The New Racism

[NOTE: Read Shoals BELOW!!! He is the entire left hemisphere. I am the pons medulla.]

Ok, I finally caved to the anonymous commentors, the non-anonymous commentors, and my own sense of self-doubt: I'm issuing somewhat of a response as to what we here at FD stand for. Which is, in short, many things. I know I haven't been posting much lately , but I did emit this small nugget of praise in a post a couple weeks ago:

I kind of like the Spurs this year. That's all. They seem moodier, in a machismo way or something.

So, I want to have it both ways. First of all, I want to say that we've been hating on the Spurs for years, way before it was trendy (get at us, Paul Shirley). We recognized and have documented every instance of hateful action by San Antonio, including posting this wordless jeremiad when they acquired Finley a couple of years ago. The second point I want to make--in direct opposition to the first--is that we here at FD don't share a uniform view on the Spurs (and even have a certified Devil's Advocate, Brickowski, still on staff), and this year, I have some serious LIKE for the Spurs.

I still hate Ginobili, Parker, and Bowen...think Popovich is a smug b!tch...think the Amare/Diaw suspension was the worst thing to happen to the NBA since Jordan joined the Wizards...and hope the Spurs lose every single time they play. HOWEVER, let's get some perspective here:

--Can we really hate on Tim Duncan at this point? Sure, when his bank shot was methodical and his putbacks were the result of Parker/Ginobili's quickness & craziness drawing shotblockers away from boxing him out. But this whole Kurt Thomas situation has shed some real light on Duncan's game. Dude (Duncan) is making shots with KT draped all over him, really getting him (Duncan) out of his comfort zone, to the point where Duncan has become more serpentine, less cardboard box-house in his movement. Additionally, and as will be discussed in depth in the forthcoming Freedarko book, WINNING IS STYLE. Duncan wins.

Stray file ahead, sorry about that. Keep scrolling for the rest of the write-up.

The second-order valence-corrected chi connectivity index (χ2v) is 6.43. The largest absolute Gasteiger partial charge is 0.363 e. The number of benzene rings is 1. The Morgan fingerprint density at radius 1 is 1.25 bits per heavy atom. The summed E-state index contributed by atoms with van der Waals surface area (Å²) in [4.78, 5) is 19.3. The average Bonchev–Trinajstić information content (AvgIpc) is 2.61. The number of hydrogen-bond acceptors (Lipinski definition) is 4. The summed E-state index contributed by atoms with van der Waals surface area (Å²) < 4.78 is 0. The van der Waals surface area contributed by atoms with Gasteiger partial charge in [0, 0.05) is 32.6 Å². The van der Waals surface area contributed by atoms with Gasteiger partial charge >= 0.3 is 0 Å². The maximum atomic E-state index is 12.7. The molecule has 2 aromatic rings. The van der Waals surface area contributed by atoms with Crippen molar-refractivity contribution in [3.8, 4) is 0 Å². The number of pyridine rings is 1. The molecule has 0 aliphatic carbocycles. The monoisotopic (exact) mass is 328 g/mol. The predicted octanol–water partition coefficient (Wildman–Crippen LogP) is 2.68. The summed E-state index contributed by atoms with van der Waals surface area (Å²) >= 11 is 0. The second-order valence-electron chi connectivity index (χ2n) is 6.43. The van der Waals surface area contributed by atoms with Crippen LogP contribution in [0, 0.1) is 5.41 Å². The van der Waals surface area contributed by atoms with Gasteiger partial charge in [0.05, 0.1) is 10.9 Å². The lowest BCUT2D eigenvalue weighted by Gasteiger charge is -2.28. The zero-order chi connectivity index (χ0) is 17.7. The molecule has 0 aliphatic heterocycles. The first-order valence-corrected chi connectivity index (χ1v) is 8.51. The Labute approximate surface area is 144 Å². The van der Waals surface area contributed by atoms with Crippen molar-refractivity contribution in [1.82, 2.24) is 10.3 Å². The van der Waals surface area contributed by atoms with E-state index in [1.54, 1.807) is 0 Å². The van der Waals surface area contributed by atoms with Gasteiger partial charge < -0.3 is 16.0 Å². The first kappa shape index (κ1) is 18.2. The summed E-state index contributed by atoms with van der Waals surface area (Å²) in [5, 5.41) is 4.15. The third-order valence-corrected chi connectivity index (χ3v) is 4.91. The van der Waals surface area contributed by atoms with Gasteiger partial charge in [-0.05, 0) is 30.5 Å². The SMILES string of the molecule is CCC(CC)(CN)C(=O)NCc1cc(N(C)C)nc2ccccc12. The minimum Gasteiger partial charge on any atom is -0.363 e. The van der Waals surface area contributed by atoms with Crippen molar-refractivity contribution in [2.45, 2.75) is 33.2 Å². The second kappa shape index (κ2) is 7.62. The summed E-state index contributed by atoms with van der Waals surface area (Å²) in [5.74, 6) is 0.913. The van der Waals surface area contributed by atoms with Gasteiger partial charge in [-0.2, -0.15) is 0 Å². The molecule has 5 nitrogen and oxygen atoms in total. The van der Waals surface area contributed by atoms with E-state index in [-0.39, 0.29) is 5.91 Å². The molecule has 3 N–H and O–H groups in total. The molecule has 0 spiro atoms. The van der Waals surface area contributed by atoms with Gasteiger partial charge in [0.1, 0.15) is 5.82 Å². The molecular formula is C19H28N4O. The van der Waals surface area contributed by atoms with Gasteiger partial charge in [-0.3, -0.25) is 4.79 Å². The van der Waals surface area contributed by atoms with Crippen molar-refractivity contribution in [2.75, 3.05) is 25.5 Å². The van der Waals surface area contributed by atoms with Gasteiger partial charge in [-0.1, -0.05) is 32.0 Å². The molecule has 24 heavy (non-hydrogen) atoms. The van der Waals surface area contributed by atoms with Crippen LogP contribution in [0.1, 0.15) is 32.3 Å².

--The Spurs have a bunch of players that are not only hard to hate on, but are old favorites. Michael Finley is real Chicago, plus the Most Grizzled UnGrizzled. Before the playoffs, I could have sworn he was dead, but what he has done in the postseason is delivered those "fuck you" shots that the Spurs were never really capable of doing (ok, fine, Bowen got one of those in the other night). Jackie Butler is criminally underrated as a key tough guy, who could probably be a "missing piece to a championship" for a team like the Rockets or maybe even the Mavericks. Melvin Ely is the center that every other team thought they were "too good for." In his heart of heart of hearts, he knows he's a Bobcat 4 LYFE and his pudginess gives him an endearing quality.


And screw it, let's talk about Robert Horry. Robert Horry ruined my life and probably yours as well. Those post-hipcheck quotes probably infuriated all of us to a certain degree, as they twisted the dagger in the wound that already was Amare/Diaw's suspension. The way he laughed the whole thing off and called St. Nash a "flopper" was totally crass. However, you had to love the assholishness of him saying that he was an "old school guy," and back in his day the shove would not have been any big deal. This is EXACTLY what the Spurs have been missing. Their most hated quality is that they try to pretend they're not assholes when they actually are (Bowen, Popovich). Horry is too old for that. He's been in the trenches. Horry IS the Straight Talk Express.***

So tonight I'll be cheering for the Suns and with full knowledge that if the Spurs win, Evil still rules and the Cicada plague celebrates their reign. Yet I will also try to understand the complexity of this evil, realizing that there are many sides to a octagonally spiked mace.

***to take the McCain/Horry analogy one step further, dude is on the darkside but kind of knows what the fuck is up.


At 5/18/2007 7:21 PM, Anonymous Anonymous said...

Long time Spur fan from San Antonio here. When the Spurs got James White I was like... Okay, who's that. The only thing I have even heard about him is that his teammates on the Spurs are totally blown away with his talent and abilities.